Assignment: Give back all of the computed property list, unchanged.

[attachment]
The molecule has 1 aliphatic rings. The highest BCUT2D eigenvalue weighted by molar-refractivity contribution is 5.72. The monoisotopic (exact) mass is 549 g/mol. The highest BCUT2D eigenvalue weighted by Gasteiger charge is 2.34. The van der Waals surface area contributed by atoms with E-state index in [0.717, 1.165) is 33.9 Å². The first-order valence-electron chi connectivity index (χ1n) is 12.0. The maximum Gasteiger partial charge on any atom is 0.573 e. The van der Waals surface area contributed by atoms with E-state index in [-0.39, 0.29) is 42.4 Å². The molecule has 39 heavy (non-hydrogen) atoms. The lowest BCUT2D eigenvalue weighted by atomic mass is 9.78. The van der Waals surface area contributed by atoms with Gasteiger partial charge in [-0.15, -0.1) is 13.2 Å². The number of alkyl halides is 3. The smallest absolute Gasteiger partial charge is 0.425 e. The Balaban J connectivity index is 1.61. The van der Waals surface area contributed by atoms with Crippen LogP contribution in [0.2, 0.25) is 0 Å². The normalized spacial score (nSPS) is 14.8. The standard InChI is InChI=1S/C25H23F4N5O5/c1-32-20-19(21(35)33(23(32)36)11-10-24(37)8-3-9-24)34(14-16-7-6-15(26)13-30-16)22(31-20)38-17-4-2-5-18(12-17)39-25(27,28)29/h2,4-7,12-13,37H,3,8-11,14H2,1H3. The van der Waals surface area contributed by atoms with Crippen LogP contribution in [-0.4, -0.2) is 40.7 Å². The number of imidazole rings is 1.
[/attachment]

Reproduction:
The molecule has 1 aliphatic rings. The highest BCUT2D eigenvalue weighted by molar-refractivity contribution is 5.72. The monoisotopic (exact) mass is 549 g/mol. The highest BCUT2D eigenvalue weighted by Gasteiger charge is 2.34. The van der Waals surface area contributed by atoms with E-state index in [0.717, 1.165) is 33.9 Å². The first-order valence-electron chi connectivity index (χ1n) is 12.0. The maximum Gasteiger partial charge on any atom is 0.573 e. The van der Waals surface area contributed by atoms with E-state index in [-0.39, 0.29) is 42.4 Å². The molecule has 39 heavy (non-hydrogen) atoms. The lowest BCUT2D eigenvalue weighted by atomic mass is 9.78. The van der Waals surface area contributed by atoms with Gasteiger partial charge in [-0.15, -0.1) is 13.2 Å². The number of alkyl halides is 3. The smallest absolute Gasteiger partial charge is 0.425 e. The Balaban J connectivity index is 1.61. The van der Waals surface area contributed by atoms with Crippen LogP contribution in [0.2, 0.25) is 0 Å². The normalized spacial score (nSPS) is 14.8. The standard InChI is InChI=1S/C25H23F4N5O5/c1-32-20-19(21(35)33(23(32)36)11-10-24(37)8-3-9-24)34(14-16-7-6-15(26)13-30-16)22(31-20)38-17-4-2-5-18(12-17)39-25(27,28)29/h2,4-7,12-13,37H,3,8-11,14H2,1H3. The van der Waals surface area contributed by atoms with Crippen LogP contribution in [-0.4, -0.2) is 40.7 Å². The number of imidazole rings is 1.